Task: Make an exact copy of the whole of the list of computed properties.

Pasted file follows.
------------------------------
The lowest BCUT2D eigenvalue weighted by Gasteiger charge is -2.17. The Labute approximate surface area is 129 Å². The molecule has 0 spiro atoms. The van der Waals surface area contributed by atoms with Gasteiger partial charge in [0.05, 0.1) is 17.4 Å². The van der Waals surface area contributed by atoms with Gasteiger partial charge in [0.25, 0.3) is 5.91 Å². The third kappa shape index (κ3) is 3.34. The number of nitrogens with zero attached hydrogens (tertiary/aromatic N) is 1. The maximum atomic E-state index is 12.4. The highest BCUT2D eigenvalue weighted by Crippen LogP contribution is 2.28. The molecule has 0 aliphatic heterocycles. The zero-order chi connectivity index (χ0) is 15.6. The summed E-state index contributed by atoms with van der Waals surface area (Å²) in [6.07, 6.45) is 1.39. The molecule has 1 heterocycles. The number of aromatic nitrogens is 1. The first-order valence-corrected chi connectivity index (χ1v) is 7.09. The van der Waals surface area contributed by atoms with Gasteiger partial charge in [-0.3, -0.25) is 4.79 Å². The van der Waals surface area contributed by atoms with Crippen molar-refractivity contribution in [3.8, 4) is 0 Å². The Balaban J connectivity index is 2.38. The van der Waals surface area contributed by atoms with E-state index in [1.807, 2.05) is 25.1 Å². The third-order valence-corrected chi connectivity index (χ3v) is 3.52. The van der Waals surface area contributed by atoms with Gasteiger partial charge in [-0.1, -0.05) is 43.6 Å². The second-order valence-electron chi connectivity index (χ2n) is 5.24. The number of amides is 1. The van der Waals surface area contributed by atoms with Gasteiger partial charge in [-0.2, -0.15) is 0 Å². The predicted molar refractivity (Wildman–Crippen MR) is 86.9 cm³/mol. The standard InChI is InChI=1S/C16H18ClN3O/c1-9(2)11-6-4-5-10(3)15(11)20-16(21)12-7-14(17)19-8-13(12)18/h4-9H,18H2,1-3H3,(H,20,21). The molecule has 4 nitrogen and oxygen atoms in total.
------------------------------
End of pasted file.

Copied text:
The lowest BCUT2D eigenvalue weighted by Gasteiger charge is -2.17. The Labute approximate surface area is 129 Å². The molecule has 0 spiro atoms. The van der Waals surface area contributed by atoms with Gasteiger partial charge in [0.05, 0.1) is 17.4 Å². The van der Waals surface area contributed by atoms with Gasteiger partial charge in [0.25, 0.3) is 5.91 Å². The third kappa shape index (κ3) is 3.34. The number of nitrogens with zero attached hydrogens (tertiary/aromatic N) is 1. The maximum atomic E-state index is 12.4. The highest BCUT2D eigenvalue weighted by Crippen LogP contribution is 2.28. The molecule has 0 aliphatic heterocycles. The zero-order chi connectivity index (χ0) is 15.6. The summed E-state index contributed by atoms with van der Waals surface area (Å²) in [6.07, 6.45) is 1.39. The molecule has 1 heterocycles. The number of aromatic nitrogens is 1. The first-order valence-corrected chi connectivity index (χ1v) is 7.09. The van der Waals surface area contributed by atoms with Gasteiger partial charge in [-0.3, -0.25) is 4.79 Å². The van der Waals surface area contributed by atoms with Crippen molar-refractivity contribution in [3.8, 4) is 0 Å². The Balaban J connectivity index is 2.38. The van der Waals surface area contributed by atoms with E-state index in [1.807, 2.05) is 25.1 Å². The third-order valence-corrected chi connectivity index (χ3v) is 3.52. The van der Waals surface area contributed by atoms with Gasteiger partial charge in [-0.1, -0.05) is 43.6 Å². The second-order valence-electron chi connectivity index (χ2n) is 5.24. The number of amides is 1. The van der Waals surface area contributed by atoms with Gasteiger partial charge in [-0.2, -0.15) is 0 Å². The predicted molar refractivity (Wildman–Crippen MR) is 86.9 cm³/mol. The standard InChI is InChI=1S/C16H18ClN3O/c1-9(2)11-6-4-5-10(3)15(11)20-16(21)12-7-14(17)19-8-13(12)18/h4-9H,18H2,1-3H3,(H,20,21). The molecule has 4 nitrogen and oxygen atoms in total.